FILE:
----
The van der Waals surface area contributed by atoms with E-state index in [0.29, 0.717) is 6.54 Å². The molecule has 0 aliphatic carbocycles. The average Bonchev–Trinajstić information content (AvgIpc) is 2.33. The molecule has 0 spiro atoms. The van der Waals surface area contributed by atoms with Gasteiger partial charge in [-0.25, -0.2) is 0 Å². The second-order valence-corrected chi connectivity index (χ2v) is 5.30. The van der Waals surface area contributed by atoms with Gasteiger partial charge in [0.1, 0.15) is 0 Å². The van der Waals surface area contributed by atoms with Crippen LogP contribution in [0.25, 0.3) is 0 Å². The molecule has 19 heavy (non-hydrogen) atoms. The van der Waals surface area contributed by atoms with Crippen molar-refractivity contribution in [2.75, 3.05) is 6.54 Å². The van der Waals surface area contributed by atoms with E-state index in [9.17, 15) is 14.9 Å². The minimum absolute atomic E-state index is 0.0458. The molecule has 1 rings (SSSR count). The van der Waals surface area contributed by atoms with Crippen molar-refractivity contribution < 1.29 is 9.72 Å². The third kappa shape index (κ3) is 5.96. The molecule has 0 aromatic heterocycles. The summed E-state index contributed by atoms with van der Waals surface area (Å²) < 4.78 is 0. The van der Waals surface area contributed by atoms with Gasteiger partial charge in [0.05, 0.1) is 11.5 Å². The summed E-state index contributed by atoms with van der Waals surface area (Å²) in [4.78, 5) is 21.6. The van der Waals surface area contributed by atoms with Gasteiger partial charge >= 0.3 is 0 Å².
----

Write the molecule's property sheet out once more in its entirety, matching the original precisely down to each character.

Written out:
The van der Waals surface area contributed by atoms with E-state index in [0.29, 0.717) is 6.54 Å². The molecule has 0 aliphatic carbocycles. The average Bonchev–Trinajstić information content (AvgIpc) is 2.33. The molecule has 0 spiro atoms. The van der Waals surface area contributed by atoms with Gasteiger partial charge in [-0.25, -0.2) is 0 Å². The second-order valence-corrected chi connectivity index (χ2v) is 5.30. The van der Waals surface area contributed by atoms with Gasteiger partial charge in [0.1, 0.15) is 0 Å². The van der Waals surface area contributed by atoms with Crippen LogP contribution in [0.25, 0.3) is 0 Å². The molecule has 19 heavy (non-hydrogen) atoms. The van der Waals surface area contributed by atoms with Crippen molar-refractivity contribution in [2.75, 3.05) is 6.54 Å². The van der Waals surface area contributed by atoms with E-state index in [9.17, 15) is 14.9 Å². The minimum absolute atomic E-state index is 0.0458. The molecule has 1 rings (SSSR count). The van der Waals surface area contributed by atoms with Crippen molar-refractivity contribution < 1.29 is 9.72 Å². The third kappa shape index (κ3) is 5.96. The molecule has 0 aromatic heterocycles. The summed E-state index contributed by atoms with van der Waals surface area (Å²) < 4.78 is 0. The van der Waals surface area contributed by atoms with Gasteiger partial charge in [0.05, 0.1) is 11.5 Å². The summed E-state index contributed by atoms with van der Waals surface area (Å²) in [4.78, 5) is 21.6. The van der Waals surface area contributed by atoms with Gasteiger partial charge >= 0.3 is 0 Å².